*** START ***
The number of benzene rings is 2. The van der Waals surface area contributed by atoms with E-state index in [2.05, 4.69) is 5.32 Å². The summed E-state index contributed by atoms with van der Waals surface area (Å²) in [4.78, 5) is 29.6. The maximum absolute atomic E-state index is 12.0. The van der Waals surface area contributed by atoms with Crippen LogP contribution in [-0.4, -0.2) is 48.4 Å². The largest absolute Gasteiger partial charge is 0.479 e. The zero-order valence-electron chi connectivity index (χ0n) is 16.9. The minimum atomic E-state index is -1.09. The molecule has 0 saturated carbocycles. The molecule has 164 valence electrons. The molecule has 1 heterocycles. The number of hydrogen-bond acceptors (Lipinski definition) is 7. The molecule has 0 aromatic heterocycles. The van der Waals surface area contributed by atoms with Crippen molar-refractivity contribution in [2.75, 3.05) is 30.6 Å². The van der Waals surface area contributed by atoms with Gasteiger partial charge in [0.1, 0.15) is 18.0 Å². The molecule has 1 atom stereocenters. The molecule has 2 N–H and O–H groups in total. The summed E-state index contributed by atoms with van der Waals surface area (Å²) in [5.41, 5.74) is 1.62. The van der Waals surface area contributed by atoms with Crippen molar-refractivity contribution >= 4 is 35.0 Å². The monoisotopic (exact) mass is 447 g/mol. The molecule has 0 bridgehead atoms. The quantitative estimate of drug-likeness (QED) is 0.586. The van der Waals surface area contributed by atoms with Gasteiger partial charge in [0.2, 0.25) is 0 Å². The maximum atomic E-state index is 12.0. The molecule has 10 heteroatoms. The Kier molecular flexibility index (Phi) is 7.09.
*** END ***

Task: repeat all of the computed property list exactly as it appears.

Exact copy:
The number of benzene rings is 2. The van der Waals surface area contributed by atoms with E-state index in [2.05, 4.69) is 5.32 Å². The summed E-state index contributed by atoms with van der Waals surface area (Å²) in [4.78, 5) is 29.6. The maximum absolute atomic E-state index is 12.0. The van der Waals surface area contributed by atoms with Crippen LogP contribution in [-0.4, -0.2) is 48.4 Å². The largest absolute Gasteiger partial charge is 0.479 e. The zero-order valence-electron chi connectivity index (χ0n) is 16.9. The minimum atomic E-state index is -1.09. The molecule has 0 saturated carbocycles. The molecule has 164 valence electrons. The molecule has 1 heterocycles. The number of hydrogen-bond acceptors (Lipinski definition) is 7. The molecule has 0 aromatic heterocycles. The van der Waals surface area contributed by atoms with Crippen molar-refractivity contribution in [2.75, 3.05) is 30.6 Å². The van der Waals surface area contributed by atoms with Gasteiger partial charge in [0.1, 0.15) is 18.0 Å². The molecule has 1 atom stereocenters. The molecule has 2 N–H and O–H groups in total. The summed E-state index contributed by atoms with van der Waals surface area (Å²) in [5.41, 5.74) is 1.62. The van der Waals surface area contributed by atoms with Crippen molar-refractivity contribution >= 4 is 35.0 Å². The monoisotopic (exact) mass is 447 g/mol. The molecule has 0 bridgehead atoms. The quantitative estimate of drug-likeness (QED) is 0.586. The van der Waals surface area contributed by atoms with Gasteiger partial charge in [0.2, 0.25) is 0 Å². The maximum atomic E-state index is 12.0. The molecule has 10 heteroatoms. The Kier molecular flexibility index (Phi) is 7.09.